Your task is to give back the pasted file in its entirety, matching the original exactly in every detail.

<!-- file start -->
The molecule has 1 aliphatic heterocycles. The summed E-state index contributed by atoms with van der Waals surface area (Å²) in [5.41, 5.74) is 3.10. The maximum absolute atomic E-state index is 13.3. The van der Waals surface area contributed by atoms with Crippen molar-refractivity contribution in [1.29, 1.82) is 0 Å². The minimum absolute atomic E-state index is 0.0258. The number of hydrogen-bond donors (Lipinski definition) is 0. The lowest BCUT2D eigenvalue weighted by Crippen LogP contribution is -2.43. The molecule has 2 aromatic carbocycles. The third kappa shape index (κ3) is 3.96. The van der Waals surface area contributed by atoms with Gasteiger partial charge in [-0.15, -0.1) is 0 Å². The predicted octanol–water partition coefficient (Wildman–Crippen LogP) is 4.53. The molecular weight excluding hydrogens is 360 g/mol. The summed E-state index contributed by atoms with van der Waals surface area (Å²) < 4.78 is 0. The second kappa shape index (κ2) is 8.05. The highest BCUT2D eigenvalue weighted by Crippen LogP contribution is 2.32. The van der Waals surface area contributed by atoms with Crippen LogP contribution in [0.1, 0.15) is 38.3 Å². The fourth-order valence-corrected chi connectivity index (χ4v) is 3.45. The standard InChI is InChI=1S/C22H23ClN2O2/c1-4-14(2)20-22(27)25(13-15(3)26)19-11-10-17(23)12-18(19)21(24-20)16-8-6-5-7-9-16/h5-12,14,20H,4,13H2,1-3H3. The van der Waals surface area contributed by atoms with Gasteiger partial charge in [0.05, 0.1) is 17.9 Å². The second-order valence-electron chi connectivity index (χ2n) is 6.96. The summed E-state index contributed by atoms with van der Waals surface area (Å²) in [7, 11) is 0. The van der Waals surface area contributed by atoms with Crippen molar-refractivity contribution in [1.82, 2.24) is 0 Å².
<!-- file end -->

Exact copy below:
The molecule has 1 aliphatic heterocycles. The summed E-state index contributed by atoms with van der Waals surface area (Å²) in [5.41, 5.74) is 3.10. The maximum absolute atomic E-state index is 13.3. The van der Waals surface area contributed by atoms with Crippen molar-refractivity contribution in [1.29, 1.82) is 0 Å². The minimum absolute atomic E-state index is 0.0258. The number of hydrogen-bond donors (Lipinski definition) is 0. The lowest BCUT2D eigenvalue weighted by Crippen LogP contribution is -2.43. The molecule has 2 aromatic carbocycles. The third kappa shape index (κ3) is 3.96. The van der Waals surface area contributed by atoms with Gasteiger partial charge in [-0.15, -0.1) is 0 Å². The predicted octanol–water partition coefficient (Wildman–Crippen LogP) is 4.53. The molecular weight excluding hydrogens is 360 g/mol. The summed E-state index contributed by atoms with van der Waals surface area (Å²) < 4.78 is 0. The second kappa shape index (κ2) is 8.05. The highest BCUT2D eigenvalue weighted by Crippen LogP contribution is 2.32. The van der Waals surface area contributed by atoms with Crippen LogP contribution in [0.1, 0.15) is 38.3 Å². The fourth-order valence-corrected chi connectivity index (χ4v) is 3.45. The standard InChI is InChI=1S/C22H23ClN2O2/c1-4-14(2)20-22(27)25(13-15(3)26)19-11-10-17(23)12-18(19)21(24-20)16-8-6-5-7-9-16/h5-12,14,20H,4,13H2,1-3H3. The van der Waals surface area contributed by atoms with Gasteiger partial charge in [0.05, 0.1) is 17.9 Å². The second-order valence-electron chi connectivity index (χ2n) is 6.96. The summed E-state index contributed by atoms with van der Waals surface area (Å²) in [7, 11) is 0. The van der Waals surface area contributed by atoms with Crippen molar-refractivity contribution in [1.82, 2.24) is 0 Å².